Emeril’s is just a short walk from the Windsor Court Hotel, where we stay, and just down Canal Street is our usual stop at the Palace Restaurant for lunch, and for a breakfast splurge, when we’re leaving town, we have breakfast at Brennan’s. Of course, several notches down in price is Mother’s for a hearty breakfast. It actually gets a four star review. Another top spot for a Gulf specialty is the Hilton Hotel where the restaurant serves mouth-watering charcoal broiled oysters on the half shell. Or hold onto your pocketbook and splurge at Nola, which is close to the top of the mark in New Orleans restaurants, or try Commanders Palace or August, which is across the street from our hotel. They both rival Nola in quality and price.
There are plenty of great hotels, and if you want to stay near the French Quarter, I would recommend the Royal Orleans or the Audubon Cottages. If you want to get a taste of old New Orleans, stay in the Audubon Cottages. We have stayed there and it’s just a couple of block from the Quarter. There are a lot of other excellent hotels in the French Quarter, but we like to stay easy walking distance at the Windsor Court Hotel. It is a little further away from what can be nonstop racket from the Quarter. Good rooms, the best lobby in town, and their Polo Lounge is the perfect place to get away from it all and listen to some good jazz. Or stay at the old Roosevelt Hotel, which has the top bar in town, the always crowded Sazerac Bar.
Of course music is everywhere in New Orleans. Street musicians and numerous bars in the Quarter will always have live music. However, over the last few years, a lot of the music scene has shifted to Frenchman Street.There are 20-plus live music bars within two blocks. The Blue Nile and The Spotted Cat are two of the most popular, but if you want a smaller venue try The Apple Barrel. But don’t take your kids to Bourbon or Frenchman Street. They are an adult playground streets, and believe me even adults can have theft problem there especially during Mardi Gras. I know of a prominent El Dorado gentlemen who came up missing a wallet during Mardi Gras.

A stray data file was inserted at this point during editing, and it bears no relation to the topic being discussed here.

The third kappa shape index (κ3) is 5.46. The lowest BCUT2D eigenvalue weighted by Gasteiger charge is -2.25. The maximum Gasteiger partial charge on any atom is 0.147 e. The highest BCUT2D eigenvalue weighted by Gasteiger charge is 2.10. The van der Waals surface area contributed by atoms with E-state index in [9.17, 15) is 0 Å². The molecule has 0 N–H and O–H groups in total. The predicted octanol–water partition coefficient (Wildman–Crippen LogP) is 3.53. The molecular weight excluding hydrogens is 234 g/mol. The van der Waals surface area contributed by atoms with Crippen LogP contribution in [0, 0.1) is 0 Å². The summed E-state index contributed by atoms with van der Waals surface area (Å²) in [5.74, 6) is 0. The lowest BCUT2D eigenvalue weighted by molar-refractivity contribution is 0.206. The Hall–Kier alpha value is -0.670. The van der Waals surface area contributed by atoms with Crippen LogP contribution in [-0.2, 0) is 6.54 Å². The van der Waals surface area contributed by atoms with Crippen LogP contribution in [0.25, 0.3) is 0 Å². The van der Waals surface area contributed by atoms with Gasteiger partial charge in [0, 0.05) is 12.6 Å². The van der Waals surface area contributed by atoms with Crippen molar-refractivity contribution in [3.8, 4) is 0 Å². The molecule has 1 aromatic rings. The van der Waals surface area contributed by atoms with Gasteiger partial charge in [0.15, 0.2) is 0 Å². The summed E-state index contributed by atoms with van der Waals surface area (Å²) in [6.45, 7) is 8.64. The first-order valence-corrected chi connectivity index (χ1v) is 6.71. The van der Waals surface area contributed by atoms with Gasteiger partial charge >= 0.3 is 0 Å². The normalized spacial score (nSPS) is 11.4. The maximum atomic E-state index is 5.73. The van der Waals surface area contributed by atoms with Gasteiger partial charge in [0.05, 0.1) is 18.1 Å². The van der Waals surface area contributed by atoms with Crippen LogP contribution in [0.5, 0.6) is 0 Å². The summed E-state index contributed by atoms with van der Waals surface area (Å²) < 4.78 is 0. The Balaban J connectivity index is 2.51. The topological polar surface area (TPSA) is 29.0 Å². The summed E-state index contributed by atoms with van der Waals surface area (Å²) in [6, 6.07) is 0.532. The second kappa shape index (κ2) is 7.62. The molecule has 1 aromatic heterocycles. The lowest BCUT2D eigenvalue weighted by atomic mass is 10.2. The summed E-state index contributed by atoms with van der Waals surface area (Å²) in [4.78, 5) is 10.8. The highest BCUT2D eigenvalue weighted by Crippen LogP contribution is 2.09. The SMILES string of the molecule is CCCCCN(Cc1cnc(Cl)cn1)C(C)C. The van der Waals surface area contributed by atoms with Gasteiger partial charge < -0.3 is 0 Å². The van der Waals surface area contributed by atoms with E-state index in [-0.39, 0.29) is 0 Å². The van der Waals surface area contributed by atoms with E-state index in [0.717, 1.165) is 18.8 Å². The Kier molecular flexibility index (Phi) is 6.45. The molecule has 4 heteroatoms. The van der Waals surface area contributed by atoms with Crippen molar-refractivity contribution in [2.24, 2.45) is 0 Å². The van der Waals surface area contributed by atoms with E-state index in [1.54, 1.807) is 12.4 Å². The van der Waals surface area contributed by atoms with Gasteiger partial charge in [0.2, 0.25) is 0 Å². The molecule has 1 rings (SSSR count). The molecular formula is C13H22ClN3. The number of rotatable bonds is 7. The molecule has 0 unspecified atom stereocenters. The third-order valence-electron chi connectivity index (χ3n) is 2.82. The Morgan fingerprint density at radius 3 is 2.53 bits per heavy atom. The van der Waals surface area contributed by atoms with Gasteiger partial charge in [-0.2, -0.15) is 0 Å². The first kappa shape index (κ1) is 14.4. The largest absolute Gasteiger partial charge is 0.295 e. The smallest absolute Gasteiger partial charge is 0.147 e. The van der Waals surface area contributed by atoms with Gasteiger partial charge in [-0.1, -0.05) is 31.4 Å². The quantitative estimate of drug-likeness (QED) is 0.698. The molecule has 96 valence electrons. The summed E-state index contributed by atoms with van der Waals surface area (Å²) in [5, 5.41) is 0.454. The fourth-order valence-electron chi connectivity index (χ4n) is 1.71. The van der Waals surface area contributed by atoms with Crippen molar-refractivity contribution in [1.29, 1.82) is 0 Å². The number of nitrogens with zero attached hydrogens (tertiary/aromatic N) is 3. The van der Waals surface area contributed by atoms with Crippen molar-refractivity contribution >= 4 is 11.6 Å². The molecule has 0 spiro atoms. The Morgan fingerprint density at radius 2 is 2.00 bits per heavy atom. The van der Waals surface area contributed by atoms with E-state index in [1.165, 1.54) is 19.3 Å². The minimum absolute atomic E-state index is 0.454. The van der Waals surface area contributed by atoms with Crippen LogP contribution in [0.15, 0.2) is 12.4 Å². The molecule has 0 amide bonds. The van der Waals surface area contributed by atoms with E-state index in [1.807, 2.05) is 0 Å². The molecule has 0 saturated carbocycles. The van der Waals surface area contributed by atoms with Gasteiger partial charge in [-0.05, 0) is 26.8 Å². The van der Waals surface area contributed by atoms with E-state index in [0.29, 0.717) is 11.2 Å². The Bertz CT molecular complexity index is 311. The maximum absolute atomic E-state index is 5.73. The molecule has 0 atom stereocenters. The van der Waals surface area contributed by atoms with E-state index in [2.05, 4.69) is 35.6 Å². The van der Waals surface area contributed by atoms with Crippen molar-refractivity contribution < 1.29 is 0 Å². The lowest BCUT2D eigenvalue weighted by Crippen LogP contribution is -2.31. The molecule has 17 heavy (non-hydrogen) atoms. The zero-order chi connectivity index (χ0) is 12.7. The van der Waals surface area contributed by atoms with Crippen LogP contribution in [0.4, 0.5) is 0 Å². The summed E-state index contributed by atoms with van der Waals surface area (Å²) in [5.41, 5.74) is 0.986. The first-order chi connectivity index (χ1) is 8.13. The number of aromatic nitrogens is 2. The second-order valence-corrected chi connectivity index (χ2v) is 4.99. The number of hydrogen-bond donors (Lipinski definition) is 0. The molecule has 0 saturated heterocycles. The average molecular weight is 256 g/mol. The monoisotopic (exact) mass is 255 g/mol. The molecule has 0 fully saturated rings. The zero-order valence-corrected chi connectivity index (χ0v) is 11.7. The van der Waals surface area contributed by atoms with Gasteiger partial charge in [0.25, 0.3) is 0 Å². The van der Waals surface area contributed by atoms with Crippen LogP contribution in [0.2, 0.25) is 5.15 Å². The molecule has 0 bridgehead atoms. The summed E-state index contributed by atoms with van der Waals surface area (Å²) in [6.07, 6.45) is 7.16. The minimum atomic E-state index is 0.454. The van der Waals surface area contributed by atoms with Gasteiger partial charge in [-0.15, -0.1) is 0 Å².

However, I would be amiss if I didn’t mention John James Audubon. It seems every other attraction is named after him. He lived in New Orleans for nine years and painted more of his famous Birds of America in Louisiana than anywhere else.
If you have kids with you there are plenty of other things to do beside eating and drinking. I would especially recommend the Audubon Park Zoo. The setting is breathtaking, and just the ambiance created by the massive live oaks makes a trip there worthwhile. Or just take them to the Audubon Insecticide on Canal Street, and be sure and let them ride a street car. Of course there are tours galore: Plantation, Ghost, Riverboat and Swamp, to name a few. Other great venues include the World War II Museum, the Audubon Aquarium, and the Butterfly Garden.
Yes, I will admit, I like life here in El Dorado, where it’s quiet and peaceful, but quiet and peaceful can get really old especially during a mask-wearing non-socializing pandemic. Going to New Orleans is sure a get away from it all, and yes, just as soon as we can, we’re heading south, and five and a half hours later we’ll roll into New Orleans.
Richard Mason is a registered professional geologist, downtown developer, former chairman of the Department of Environmental Quality Board of Commissioners, past president of the Arkansas Wildlife Federation, and syndicated columnist. Email [email protected]